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Interior of Workers' Homes in Hamburg and Karlsruhe (1891)

The large-scale migration of laborers from the countryside to the cities meant that urban housing became a major challenge. This passage, which was taken from reports by Protestant workers’ associations in Hamburg and Karlsruhe, shows that workers’ families often lived in extremely cramped and modest quarters. Nevertheless, many were committed to keeping their homes reasonably well furnished and tidy. Interior decoration in the form of portraits attested to working-class ideals (Karl Marx and Ferdinand Lassalle) but also showed loyalty to the Empire (Wilhelm I) and reflected the inhabitants’ religious faith (Martin Luther or Catholic saints).

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Reports of the Evangelical Workers' Association of Hamburg and Karlsruhe (1891)

From Hamburg we get [ . . . ] the following report: “The landlord supplies only the essential materials and the worker then repairs the defects, without getting any compensation. On average, the living rooms have wallpaper; the kitchen and bedroom are whitewashed. The pictures decorating the living room are either taken from a subscription or purchased in installments; aside from that, one finds some family pictures, portraits of Social Democratic leaders and more recently embroidered poetry, an imitation of our good old framed Christian proverbs, now provided, however, with Social Democratic content. As to furnishings, you can find a couch, a table, upholstered chairs, a chest of drawers, a wardrobe and, most of the time these days, a sewing machine (it is purchased in installments, of course). Upon entering an apartment, you know at first glance with whom you are dealing, and even though Christian workers might live in very modest circumstances, Christian attitudes nevertheless can be recognized at once. Each household has water pipes [but what kind!]. By contrast, as a rule, two families use one toilet, in some cases four to five families have to make do with one.” [ . . . ]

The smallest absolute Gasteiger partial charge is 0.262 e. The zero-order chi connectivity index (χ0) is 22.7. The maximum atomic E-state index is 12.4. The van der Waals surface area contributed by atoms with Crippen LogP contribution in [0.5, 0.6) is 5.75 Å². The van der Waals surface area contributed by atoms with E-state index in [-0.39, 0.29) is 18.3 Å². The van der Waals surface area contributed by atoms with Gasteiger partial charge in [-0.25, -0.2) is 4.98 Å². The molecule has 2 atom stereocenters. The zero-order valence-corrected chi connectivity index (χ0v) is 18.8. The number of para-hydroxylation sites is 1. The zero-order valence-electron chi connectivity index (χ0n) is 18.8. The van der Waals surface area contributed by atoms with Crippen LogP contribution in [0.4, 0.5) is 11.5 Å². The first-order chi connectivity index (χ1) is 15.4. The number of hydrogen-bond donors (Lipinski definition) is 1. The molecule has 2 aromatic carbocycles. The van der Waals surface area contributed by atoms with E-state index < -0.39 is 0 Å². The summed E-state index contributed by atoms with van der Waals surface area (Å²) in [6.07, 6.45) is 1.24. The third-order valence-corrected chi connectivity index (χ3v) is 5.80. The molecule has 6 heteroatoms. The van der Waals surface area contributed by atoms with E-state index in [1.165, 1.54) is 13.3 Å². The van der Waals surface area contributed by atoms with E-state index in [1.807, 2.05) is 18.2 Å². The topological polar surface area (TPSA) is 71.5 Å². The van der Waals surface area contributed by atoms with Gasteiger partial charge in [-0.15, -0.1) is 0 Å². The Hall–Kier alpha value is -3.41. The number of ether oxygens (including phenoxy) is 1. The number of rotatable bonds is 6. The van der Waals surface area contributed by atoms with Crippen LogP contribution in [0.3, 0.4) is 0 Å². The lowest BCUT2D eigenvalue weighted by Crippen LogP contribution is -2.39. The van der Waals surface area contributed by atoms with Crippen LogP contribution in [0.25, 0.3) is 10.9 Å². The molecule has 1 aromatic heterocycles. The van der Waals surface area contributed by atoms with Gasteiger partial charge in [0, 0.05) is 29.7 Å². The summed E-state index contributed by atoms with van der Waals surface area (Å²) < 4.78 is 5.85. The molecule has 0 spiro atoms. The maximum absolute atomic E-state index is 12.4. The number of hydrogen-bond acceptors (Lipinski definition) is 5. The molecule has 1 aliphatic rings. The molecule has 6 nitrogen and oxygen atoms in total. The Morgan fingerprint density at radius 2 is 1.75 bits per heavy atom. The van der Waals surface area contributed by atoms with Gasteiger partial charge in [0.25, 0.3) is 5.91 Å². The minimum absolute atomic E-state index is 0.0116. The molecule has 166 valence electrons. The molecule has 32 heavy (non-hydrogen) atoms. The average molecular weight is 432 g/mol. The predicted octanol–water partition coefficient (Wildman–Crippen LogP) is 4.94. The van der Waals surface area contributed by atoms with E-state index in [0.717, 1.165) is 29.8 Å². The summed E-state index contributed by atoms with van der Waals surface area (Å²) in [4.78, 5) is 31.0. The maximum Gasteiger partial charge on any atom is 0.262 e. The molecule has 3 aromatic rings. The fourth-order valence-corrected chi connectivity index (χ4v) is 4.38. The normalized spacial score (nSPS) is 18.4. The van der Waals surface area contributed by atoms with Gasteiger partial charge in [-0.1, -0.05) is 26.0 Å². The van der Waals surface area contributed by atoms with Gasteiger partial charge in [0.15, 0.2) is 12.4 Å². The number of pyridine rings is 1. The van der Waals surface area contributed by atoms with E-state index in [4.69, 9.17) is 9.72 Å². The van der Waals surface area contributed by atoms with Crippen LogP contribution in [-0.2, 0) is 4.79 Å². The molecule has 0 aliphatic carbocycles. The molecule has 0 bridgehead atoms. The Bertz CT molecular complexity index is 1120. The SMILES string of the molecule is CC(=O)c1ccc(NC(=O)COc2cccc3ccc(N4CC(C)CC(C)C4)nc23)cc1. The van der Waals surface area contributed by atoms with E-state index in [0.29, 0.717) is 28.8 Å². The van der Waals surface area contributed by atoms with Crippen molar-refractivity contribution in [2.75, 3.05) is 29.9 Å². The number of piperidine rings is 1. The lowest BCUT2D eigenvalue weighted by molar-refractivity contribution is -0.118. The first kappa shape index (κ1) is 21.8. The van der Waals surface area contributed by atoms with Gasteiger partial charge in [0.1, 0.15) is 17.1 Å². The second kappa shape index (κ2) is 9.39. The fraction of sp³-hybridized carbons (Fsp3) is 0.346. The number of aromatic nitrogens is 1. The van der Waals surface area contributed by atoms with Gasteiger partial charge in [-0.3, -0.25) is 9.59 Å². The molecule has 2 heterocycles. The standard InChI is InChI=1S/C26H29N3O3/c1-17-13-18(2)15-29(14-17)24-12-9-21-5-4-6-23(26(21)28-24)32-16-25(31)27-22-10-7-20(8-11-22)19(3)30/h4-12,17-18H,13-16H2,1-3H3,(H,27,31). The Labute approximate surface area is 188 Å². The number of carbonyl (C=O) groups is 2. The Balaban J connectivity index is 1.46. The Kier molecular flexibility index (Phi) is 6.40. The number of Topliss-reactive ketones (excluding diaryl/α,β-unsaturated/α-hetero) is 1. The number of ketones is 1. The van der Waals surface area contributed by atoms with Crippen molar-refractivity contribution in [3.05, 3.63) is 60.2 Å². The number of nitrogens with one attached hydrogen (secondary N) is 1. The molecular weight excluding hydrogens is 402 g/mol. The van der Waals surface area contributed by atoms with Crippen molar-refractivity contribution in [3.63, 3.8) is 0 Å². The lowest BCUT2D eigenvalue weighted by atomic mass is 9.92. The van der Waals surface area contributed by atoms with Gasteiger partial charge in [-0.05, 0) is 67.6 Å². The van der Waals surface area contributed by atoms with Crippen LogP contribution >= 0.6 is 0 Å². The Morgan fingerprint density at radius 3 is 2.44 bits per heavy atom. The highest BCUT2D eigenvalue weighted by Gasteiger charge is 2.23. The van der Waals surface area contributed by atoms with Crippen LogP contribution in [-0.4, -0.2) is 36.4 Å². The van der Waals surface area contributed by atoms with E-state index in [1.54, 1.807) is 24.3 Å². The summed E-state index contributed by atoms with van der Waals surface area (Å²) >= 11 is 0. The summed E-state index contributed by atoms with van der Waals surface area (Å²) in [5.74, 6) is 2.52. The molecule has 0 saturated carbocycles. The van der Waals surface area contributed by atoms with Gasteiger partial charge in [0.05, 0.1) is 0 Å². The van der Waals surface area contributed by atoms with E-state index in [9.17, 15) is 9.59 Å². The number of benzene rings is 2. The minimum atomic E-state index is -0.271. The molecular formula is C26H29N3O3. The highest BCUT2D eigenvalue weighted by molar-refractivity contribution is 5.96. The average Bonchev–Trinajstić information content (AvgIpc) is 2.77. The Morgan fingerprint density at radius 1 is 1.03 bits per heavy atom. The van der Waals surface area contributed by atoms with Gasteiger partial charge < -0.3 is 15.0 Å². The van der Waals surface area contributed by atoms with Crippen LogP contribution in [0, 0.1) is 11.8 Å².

From Karlsruhe we get the following report: “The vast majority of apartments are being kept clean and tidy by the women. Two beds constitute the rule. If there are at most two children, a little bed table is provided or a bassinet. If the family has more children, two or even three of them share one bed or bassinet. Everywhere the furnishings include a wardrobe, a chest of drawers, two tables, and the necessary items. Only rarely does the stove serve as a furnace for the living room as well. These days most workers own one of the so-called economical stoves that can be found among the higher classes, too. The value of the furnishings owned by the average worker ranges from 500 to 800 marks. Curtains on the windows and small carpets on the floor or tablecloths are common. Tending flowers is a frequent pursuit, as is breeding birds. As to pictures, one finds well-known reproductions of oil paintings depicting some landscape. Additionally, a picture of the husband from his time as a soldier can usually be found; apart from that, quite often a portrait of Lassalle or Marx, but also the first German Emperor, Wilhelm I. Other pieces include commemorations of confirmation and other religious images – pictures of the saints in Catholic households – Luther portraits among Protestants.”

Source: Ludwig Weber, "Wohnungen und Sonntagsbeschäftigung der deutschen Arbeiter. Nach urkundlichen Quellen geschildert" ["Housing and Sunday Activities of German Workers as Described in Documentary Sources"], Sammlung theologischer und sozialer Reden und Abhandlungen III [Collection of Theological and Social Speeches and Treatises III], 8/9, Leipzig, 1892, pp. 212-13.

Original German text reprinted in Klaus Saul, Jens Flemming, Dirk Stegmann, and Peter-Christian Witt, eds., Arbeiterfamilien im Kaiserreich. Materialien zur Sozialgeschichte in Deutschland 1871-1914 [Workers' Families in the Kaiserreich. Materials on Social History in Germany 1871-1914]. Düsseldorf, 1982, pp. 149-50.

Translation: Erwin Fink

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